A public forum to gather comments is scheduled for February 24 from 9 a.m. to noon at the East Lansing Hannah Community Center.  A final report, including possible revised financing model proposals, will be submitted to the Legislature on March 15.
 

For Immediate Release
February 17, 2017
Contact:
Sarah Bal
916-390-1860
 
 
 

The Arc Responds to House Republican Leadership Plans to Repeal the Affordable Care Act and Decimate the Medicaid Program 

Washington, DC - The Arc released the following statement following the release of the House Republicans’ new plan to repeal and replace the Affordable Care Act:
 
“Politicians are being very cavalier with peoples’ lives as they attempt to pay for the repeal of the Affordable Care Act by slashing Medicaid funding for states. Regardless of how this is packaged, it doesn’t change the reality that this proposal will have a dire impact on people with intellectual and developmental disabilities who rely on Medicaid and the Affordable Care Act for their health care, community supports, and as a way to live independently in their communities.

“This proposal suggests paying for the ACA repeal by changing the way Medicaid is funded. Giving states a choice between per capita caps and block grants would be devastating for people with disabilities and would also negatively impact already cash-strapped states. The talking points sugar coat it, but the reality is simple – less money would be available despite the fact the needs of people who rely on Medicaid have not decreased. Inevitably, what we will see is a decline in services for those reliant on Medicaid as the financial burden is passed on to states.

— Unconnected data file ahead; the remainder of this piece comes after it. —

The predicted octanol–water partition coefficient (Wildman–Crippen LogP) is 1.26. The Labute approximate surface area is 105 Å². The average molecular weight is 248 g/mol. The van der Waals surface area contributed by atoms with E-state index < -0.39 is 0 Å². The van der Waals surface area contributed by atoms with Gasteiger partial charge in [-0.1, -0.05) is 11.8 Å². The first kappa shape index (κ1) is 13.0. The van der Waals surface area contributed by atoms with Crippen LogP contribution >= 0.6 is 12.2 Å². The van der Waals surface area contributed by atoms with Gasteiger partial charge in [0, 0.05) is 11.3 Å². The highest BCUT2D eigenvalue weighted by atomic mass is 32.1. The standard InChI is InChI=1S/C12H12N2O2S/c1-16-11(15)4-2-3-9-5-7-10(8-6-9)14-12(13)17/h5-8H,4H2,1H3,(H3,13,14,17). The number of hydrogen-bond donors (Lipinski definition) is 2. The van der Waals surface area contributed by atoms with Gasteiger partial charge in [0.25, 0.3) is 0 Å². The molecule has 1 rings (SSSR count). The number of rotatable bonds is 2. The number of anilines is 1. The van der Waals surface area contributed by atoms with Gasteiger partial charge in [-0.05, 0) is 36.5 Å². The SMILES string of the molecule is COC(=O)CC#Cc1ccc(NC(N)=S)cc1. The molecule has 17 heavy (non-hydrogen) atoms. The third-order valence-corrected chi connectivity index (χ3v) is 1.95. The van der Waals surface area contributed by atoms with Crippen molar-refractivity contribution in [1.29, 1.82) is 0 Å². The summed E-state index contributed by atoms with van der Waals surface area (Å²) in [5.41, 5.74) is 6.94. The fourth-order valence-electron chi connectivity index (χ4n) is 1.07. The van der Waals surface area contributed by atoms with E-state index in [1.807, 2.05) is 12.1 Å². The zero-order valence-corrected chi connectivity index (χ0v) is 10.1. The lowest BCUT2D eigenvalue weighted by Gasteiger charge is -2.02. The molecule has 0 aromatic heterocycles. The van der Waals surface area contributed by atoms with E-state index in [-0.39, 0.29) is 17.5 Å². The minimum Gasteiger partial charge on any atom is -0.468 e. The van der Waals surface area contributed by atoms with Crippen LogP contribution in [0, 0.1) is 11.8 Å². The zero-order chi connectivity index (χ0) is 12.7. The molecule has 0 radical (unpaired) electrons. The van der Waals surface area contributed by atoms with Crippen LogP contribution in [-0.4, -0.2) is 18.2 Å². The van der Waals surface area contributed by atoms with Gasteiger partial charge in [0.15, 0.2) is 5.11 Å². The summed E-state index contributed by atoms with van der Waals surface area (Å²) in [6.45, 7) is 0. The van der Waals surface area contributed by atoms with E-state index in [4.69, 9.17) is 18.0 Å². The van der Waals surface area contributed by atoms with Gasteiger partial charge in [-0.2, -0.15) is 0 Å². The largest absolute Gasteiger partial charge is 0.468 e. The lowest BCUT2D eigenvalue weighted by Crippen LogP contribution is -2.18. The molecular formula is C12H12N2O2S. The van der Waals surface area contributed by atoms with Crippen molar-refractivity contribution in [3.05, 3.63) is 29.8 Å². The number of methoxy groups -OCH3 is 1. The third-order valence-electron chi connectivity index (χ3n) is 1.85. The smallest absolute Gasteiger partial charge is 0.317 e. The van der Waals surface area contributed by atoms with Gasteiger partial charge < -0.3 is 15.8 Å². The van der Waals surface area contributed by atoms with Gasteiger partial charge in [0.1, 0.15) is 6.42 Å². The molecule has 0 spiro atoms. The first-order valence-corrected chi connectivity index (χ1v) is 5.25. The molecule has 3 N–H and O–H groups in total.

“A per capita cap is a financing tool that would result in significant cuts to Medicaid. As it works today, Federal Medicaid funding is based on the actual costs of providing services to Medicaid beneficiaries. Currently, as costs go up or numbers of people needing services increase, funding grows as well. A per capita cap or block grant would limit the Federal government’s payment to states with a preset formula that does not take into consideration growth in cost or need. The bottom line is that people will lose vital benefits and services that support their basic human right to a life in the community. That is a fact that elected officials need to understand and it is exactly why they must oppose this proposal.